#   This value defines (in milliseconds) how long to wait for a response

#   until declaring the ping dead. The server will block during that time

#   so the value should be minimal with consideration of network latency.

#   *Used for example when starting up the server to check for another

#    cluster master.

CLUSTER_PING_TIMEOUT = 1000     

 

#########################

##  F A I L   O V E R  ##

#########################

 

# Time between transmitting heart-beats

#   Servers send out periodic heart-beats to inform other cluster members\

#   of their presence. A too short rate (in milliseconds) results in flooding

#   the network with data. A too long period results in longer latency when

#   detecting dead members.

#   *See CLUSTER_SERVER_TIMEOUT setting below

CLUSTER_HEARTBEAT_RATE = 3000

 

# Time-out until cluster member is considered dead

#   Servers maintain a list of other cluster members updated by heart-beats.

#   The server timeout defines when a cluster member is considered dead after

#   failing to send heart-beats. A too great value will result in latency

#   when detecting and failing over from dead servers.

#   *This value must be greater than CLUSTER_HEARTBEAT_RATE

CLUSTER_SERVER_TIMEOUT  = 6000

 

#############################

##  P E R F O R M A N C E  ##

#############################

 

# Maximum size of multicast data packets (in bytes)

#   Cluster data is sent in data packets of the specified size. For smaller

#   data types a smaller value will result in best performance, for larger
#   data types a larger one. Data types that do not fit into the specified

#   size will be broken up into multiple chunks, resulting in additional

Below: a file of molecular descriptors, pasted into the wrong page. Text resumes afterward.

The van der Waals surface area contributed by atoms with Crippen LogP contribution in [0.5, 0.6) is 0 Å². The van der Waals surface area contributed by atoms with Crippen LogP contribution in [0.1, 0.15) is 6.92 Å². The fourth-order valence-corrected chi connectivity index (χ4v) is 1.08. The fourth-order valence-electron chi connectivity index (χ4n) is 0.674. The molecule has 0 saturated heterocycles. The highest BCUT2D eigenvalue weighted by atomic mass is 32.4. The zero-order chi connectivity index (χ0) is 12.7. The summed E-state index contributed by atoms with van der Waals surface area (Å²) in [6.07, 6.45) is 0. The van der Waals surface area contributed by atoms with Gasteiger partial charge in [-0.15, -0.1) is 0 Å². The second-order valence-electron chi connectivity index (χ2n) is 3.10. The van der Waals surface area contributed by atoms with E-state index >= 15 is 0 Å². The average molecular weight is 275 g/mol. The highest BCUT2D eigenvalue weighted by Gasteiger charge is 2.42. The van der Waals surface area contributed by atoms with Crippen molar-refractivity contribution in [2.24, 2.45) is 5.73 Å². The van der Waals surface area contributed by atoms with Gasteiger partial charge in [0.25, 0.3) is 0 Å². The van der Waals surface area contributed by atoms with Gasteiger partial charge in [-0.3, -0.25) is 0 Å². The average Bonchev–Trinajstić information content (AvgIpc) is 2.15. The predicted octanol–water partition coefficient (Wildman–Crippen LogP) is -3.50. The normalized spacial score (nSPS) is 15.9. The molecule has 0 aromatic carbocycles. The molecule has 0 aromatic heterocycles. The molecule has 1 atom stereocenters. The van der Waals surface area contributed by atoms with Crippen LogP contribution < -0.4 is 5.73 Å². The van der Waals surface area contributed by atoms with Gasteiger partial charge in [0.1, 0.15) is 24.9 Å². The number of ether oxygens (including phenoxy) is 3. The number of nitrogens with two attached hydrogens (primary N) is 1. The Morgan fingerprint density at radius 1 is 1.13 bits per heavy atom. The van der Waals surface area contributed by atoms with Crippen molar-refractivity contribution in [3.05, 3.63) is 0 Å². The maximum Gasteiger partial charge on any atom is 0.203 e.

#   network overhead.

#   *Recommended minimum = 1000

CLUSTER_PACKET_MAX_SIZE = 3500

 

# Time-out for incomplete multicast packet chunks

#   When cluster data size extends CLUSTER_PACKET_MAX_SIZE it is broken into

#   multiple chunks. The value (in milliseconds) defines how long to wait for

#   all the chunks to arrive before disposing of orphaned segments and assuming

#   the transmission failed. Network latency needs to be considered for setting
#   this value. A too large value can result in server overhead for storing and
#   maintaining a large list of incomplete chunks.

CLUSTER_WRAPPER_TIMEOUT = 100

 

# Relative processing power of this server

#   A value (1-999) that is used by certain load balancing algorithms.

CLUSTER_SERVER_WEIGHT = 100

 

###################################

##  L O A D   B A L A N C I N G  ##

###################################

 

# The load balancing algorithm to select cluster resources

#  CLUSTER_LOADBALANCING_ROUNDROBIN: Sequential circular selection

CLUSTER_LOADBALANCING = CLUSTER_LOADBALANCING_ROUNDROBIN

4           Quick Start

To test the Medusa cluster server on a single machine do the following:

 

-         Unzip the provided file into an empty directory and rename it to clusterserver1

-         Make a copy of that directory and rename it to clusterserver2

-         Change CLUSTER_SERVER_ID in …/clusterserver1/config/cluster.properties to 1

-         Change CLUSTER_SERVER_ID in …/clusterserver1/config/cluster.properties to 2

-         Open terminal windows on the two clusterserver directories and type:
java –jar clusterserver.jar

 

This will start up and cluster two instances and run the demo jobs listed above in the example.

5           Contact

For support please email: support@isoplane.com.